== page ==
Conflict of Interest


Conflicts permeate all levels of life; personal, business, political and religious. They are unavoidable.

Conflicts are often perceived rather than real. Everyone is involved with conflicts to some extent.  The solution is often in how the conflicts are handled. Sometimes, simple disclosure is all that is necessary, other times withdrawing from a potential assignment is the only reasonable course of action.

There are some conflicts that are fundamental and systemic andcannot be avoided without a change in methods of doing business and regulation.

A person has a conflict of interest when in a position oftrust which requires her to exercise judgment on behalf of others (people, institutions, etc.) and also has interests or obligations of the sort that might interfere with the exercise of her judgment, and which the person is morally required to eitheravoid or openly acknowledge. The lesser requirement of open acknowledgment is usually adopted when it seems too burdensome to require that the person in a position of trust to divest herself of the interest that conflicts with her position of responsibility.

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American Bar Association specifies as part of a general rule on conflict of interest that “A lawyer shall not represent a client if the representation of that client may be materially limited by the lawyer’s responsibilities to another client or to a third party, or by the lawyers own interests, unless: 1) the lawyer reasonably believes the representation will not be adversely affected, and 2) the client consents after consultation. When representation of multiple clients in a single matter is undertaken, the consultation shall include explanation of the implications of the common representation and the advantages and risks involved.” ABA, 1989. Similar but more extensive rules apply in Manitoba.

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Brokers & Insurers

There is no similar rule requiring brokers or insurers to avoid providing insurance to two companies that directly compete in the same market, although the firm might need to be especially careful to avoid disclosing the proprietary information of one company to the other. It would be unreasonable to imply conflict of interest just because a broker or insurance company has more than one client in the same industry; in fact this would be a positive selling point rather than a conflict. See below for points to examine.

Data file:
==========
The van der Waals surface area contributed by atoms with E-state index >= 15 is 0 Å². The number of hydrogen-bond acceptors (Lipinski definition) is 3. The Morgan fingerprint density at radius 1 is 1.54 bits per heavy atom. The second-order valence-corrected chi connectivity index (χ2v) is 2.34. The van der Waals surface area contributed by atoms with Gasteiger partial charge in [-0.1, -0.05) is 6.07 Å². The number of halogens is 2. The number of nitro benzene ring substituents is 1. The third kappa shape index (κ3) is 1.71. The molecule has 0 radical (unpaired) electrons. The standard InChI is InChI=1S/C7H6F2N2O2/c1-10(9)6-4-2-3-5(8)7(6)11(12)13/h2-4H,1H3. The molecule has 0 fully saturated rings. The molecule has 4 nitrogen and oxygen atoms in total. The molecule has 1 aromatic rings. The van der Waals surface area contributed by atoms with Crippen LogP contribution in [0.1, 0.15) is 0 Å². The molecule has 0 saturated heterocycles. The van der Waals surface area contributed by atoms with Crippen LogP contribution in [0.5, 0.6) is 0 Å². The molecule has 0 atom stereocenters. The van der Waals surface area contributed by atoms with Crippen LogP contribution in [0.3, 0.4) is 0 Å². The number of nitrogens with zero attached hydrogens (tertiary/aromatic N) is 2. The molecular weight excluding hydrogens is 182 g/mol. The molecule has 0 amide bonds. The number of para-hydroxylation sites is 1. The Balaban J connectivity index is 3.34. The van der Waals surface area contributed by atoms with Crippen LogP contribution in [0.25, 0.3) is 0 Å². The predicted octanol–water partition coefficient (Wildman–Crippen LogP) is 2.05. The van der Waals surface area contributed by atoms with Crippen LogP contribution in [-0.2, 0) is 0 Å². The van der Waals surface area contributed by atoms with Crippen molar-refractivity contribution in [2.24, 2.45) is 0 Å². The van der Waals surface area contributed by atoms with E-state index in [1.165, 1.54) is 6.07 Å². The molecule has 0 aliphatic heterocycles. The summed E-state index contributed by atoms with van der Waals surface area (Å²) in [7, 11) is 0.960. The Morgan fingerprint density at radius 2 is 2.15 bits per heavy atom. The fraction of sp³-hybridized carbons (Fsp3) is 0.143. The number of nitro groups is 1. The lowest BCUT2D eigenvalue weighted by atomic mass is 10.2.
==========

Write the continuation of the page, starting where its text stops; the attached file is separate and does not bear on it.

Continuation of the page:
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Insurance Council of Manitoba

Conflict of Interest Guidelines Ins Council of Manitoba Section 371(7) of the Insurance Act of Manitoba, which related to “sole occupation”, was repealed under Bill 39. This has been replaced by a Conflict of Interest Guideline. All levels of insurance agents may sell insurance full or part-time provided there is no conflict of interest and the additional occupation they are involved in is not on the list of restricted occupations.

The Council’s Conflict of Interest Guidelines are best understood in this overall context. They represent legitimate, good faith efforts to regulate the privilege of carrying on business as an insurance agent in the Province of Manitoba. As with its other rules and procedures, the Council discharges its statutory function in a manner that is consistent with the paramount objective of providing for consumer protection and the priority of policy-owner interests.

Part of this process entails developing safeguards to limit the range of circumstances where there arises the possibility that a consumer will be subjected to a form of undue influence. Unfortunately that policy objective involves the need to restrict the licensing of individuals who also work in certain occupations.

The resulting limitation on the privilege of carrying on business as an insurance agent is neither discriminatory nor arbitrary. To the contrary, it simply reflects the reality that people working in certain occupations enjoy a relationship based on a number of factors which could give rise to the possibility of an undue influence situation. Such factors include:

  1. a position of trust and integrity where significant deference is afforded;
  2. a position of authority;
  1. an ability to assert power or authority, or to award or curry favour;
  2. an independent access to information and data which would not otherwise be readily available.

Ultimately, as with all potential conflict of interest scenarios, the Council must be concerned not only with actualconflicts but also with potential, apparent or perceived conflicts.

The restricted occupations MAY include, but are not necessarily limited to, those who could be considered capable of using undue influence, most notably, an officer or employee of a deposit-taking institution or those involved in lending money (banks), doctors, nurses, other health care professionals, lawyers, accountants, law enforcement officials, members of the clergy and government employees. Agents also should not directly occupy office space with any person engaging in a restricted occupation.

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Canadian Council of Insurance Regulators




See web site for paper on Managing Conflicts of Interest:

A Consultation Paper on Enhancing and Harmonizing Best Practices

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